Dawn Cook has completed over 300 Medical Bill Reviews for plaintiff and defense attorneys. Medical Bill Reviews are also known as Reasonableness of Past Medical Bills, Past Medical Bill Reviews, Medical Audit, Utilization Audit, and Bill Review. The methodology used for Medical Bill Review reports is to review bills and medical records and research the usual, reasonable and customary (URC) charges based on this information.
We compare the bills to the medical records to validate that the care given was related to the accident or alleged medical malpractice.
We compare the bills to the medical records to ensure the codes are correct for the care documented. If the codes are not correct, we assign the appropriate code and explain. If there is no code on the bills, we research the most appropriate code and add this information to the tables.
We provide the usual, reasonable, and customary (URC) cost that the research reveals for the geographical area where the treatment or equipment is received.
We show what resources were used to determine these costs. For both defense and plaintiff counsel, a Medical Bill Review report is a concise assessment of the codes and costs and the relationship to the injury.
A past medical bill review is an evaluation of medical care provided in comparison to the medical billing. The medical bills are organized into easy to read tables and a review is performed to ensure bills are:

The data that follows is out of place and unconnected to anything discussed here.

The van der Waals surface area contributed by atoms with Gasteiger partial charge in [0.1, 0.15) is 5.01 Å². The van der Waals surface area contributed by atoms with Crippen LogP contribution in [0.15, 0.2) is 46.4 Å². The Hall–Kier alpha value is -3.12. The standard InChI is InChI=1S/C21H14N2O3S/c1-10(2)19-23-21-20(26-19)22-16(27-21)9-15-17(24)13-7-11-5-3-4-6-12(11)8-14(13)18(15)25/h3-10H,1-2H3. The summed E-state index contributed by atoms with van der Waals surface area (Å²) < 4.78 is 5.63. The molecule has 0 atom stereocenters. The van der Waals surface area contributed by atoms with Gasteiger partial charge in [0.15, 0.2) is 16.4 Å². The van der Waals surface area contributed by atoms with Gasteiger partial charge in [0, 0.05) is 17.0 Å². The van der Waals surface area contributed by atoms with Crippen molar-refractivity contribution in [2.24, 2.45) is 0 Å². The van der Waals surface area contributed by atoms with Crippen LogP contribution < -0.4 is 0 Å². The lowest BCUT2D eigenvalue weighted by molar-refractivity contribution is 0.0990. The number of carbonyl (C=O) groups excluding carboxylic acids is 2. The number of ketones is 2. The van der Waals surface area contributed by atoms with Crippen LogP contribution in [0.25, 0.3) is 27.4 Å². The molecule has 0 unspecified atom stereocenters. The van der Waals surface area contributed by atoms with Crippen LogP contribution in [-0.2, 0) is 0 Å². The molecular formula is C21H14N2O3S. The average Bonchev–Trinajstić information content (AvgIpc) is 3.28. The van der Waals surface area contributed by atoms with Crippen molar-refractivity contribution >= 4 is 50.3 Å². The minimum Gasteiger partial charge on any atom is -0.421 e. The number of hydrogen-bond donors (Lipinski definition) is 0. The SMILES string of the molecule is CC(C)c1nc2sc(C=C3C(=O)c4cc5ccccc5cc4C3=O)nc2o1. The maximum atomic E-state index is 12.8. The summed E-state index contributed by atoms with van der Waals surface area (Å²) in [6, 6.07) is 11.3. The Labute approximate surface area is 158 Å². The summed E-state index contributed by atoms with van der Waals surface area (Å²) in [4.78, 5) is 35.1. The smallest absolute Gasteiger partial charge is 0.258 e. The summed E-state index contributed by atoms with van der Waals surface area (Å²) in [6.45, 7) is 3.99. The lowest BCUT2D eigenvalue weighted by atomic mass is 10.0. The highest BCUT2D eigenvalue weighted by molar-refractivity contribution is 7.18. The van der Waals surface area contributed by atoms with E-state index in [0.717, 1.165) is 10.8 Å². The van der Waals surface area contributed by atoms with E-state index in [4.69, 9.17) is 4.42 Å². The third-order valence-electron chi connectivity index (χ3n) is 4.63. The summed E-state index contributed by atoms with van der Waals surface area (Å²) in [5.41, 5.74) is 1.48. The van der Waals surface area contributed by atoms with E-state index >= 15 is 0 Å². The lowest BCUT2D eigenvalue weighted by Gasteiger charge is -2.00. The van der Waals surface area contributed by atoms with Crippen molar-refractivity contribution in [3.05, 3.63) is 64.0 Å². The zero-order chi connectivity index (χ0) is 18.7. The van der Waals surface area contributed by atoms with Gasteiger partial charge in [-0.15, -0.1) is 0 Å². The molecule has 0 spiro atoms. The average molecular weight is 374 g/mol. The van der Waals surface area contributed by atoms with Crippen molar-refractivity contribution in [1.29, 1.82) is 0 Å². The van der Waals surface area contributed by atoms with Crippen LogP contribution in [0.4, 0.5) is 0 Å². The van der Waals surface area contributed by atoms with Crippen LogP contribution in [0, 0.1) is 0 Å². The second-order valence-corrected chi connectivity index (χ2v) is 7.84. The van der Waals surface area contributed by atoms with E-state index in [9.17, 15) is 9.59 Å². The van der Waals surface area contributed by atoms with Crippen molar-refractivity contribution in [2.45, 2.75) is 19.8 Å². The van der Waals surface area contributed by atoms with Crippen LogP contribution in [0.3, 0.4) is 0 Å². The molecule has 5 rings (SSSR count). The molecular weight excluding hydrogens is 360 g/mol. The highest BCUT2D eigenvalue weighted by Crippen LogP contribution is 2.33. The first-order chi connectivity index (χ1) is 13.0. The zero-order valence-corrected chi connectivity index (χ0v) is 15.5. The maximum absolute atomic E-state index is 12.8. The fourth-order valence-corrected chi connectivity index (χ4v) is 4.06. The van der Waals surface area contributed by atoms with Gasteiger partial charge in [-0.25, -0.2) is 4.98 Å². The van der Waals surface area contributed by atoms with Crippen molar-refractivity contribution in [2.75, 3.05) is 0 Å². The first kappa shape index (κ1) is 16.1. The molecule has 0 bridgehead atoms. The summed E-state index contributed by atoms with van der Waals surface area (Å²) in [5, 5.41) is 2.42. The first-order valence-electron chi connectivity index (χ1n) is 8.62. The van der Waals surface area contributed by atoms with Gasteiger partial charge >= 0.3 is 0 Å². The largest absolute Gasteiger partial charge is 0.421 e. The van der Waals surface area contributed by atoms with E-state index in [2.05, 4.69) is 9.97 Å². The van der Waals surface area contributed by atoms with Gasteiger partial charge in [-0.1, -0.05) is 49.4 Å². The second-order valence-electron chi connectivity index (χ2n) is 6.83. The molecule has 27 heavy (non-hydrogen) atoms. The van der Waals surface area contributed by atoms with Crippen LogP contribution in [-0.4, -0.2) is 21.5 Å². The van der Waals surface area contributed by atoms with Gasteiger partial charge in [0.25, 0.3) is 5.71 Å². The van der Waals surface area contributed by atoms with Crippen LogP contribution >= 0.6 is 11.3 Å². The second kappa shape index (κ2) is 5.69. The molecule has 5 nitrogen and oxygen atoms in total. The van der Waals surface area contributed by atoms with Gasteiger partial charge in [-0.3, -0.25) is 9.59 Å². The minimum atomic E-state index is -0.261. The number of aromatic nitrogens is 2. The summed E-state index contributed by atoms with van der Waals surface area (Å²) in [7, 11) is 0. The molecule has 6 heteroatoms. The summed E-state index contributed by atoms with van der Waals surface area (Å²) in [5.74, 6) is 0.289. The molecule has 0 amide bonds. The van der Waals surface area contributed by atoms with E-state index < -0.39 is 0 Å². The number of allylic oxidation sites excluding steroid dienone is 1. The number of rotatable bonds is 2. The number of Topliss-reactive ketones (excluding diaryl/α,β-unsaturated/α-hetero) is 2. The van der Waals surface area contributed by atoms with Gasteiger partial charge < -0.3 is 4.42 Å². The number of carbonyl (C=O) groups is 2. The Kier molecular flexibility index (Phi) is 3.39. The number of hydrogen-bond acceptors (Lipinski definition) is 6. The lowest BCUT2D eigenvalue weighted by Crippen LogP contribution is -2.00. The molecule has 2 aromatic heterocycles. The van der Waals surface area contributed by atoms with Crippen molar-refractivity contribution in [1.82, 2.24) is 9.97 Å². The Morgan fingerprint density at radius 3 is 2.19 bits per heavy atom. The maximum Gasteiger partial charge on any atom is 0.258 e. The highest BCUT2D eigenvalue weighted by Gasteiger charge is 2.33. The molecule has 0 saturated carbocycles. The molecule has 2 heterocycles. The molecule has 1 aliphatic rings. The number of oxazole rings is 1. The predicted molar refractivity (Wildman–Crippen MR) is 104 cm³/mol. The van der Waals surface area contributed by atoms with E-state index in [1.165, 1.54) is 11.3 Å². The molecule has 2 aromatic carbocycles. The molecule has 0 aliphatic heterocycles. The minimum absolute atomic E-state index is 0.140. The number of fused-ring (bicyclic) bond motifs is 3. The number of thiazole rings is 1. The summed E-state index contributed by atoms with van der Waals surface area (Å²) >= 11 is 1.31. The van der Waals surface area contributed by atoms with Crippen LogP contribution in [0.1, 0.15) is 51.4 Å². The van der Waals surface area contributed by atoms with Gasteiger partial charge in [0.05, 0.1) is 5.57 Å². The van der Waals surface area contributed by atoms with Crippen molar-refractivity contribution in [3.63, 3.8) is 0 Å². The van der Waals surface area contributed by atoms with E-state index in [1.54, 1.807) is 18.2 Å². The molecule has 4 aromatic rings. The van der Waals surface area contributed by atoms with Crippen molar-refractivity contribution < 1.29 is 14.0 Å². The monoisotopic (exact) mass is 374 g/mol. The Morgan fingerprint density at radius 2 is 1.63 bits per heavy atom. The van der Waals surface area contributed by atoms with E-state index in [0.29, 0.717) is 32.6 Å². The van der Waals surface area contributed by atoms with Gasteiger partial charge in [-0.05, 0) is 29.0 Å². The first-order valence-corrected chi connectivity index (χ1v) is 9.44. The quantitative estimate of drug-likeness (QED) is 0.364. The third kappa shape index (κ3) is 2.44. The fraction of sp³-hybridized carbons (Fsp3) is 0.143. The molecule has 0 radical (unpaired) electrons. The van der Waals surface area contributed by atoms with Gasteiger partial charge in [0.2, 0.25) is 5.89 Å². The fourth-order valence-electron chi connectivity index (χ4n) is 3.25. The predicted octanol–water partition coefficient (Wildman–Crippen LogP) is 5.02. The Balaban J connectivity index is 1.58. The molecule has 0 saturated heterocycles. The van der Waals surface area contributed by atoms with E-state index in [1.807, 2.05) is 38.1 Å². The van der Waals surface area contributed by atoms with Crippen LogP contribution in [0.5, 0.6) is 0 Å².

Cost research is done to provide the information that the law firm needs, samples are:
After the bills have been audited, cost research can be performed to apply reasonable and customary pricing, utilizing:
Once the bills are totaled, they are compared to the cost research.
Bill reviews are useful to the plaintiff to prove that the bills were related to the incident, reasonable charges, and necessary medical treatment.
Bill reviews benefit defense by helping to determine if bills were not related to the incident in question, were excessive in cost or treatment.
All medical billing related to the incident/injuries should be provided along with corresponding medical records; any medical expert reports should also be available for review as this can assist with medical foundation when determining if care was related to the incident and was reasonable, necessary medical care.
Yes, some facilities or insurance companies don’t bill, for example, Veteran’s Affairs, Kaiser, HMO, and foreign countries. In these cases, medical records can be reviewed to determine the service code, level, and type and then cost research can be done to provide the URC for that service.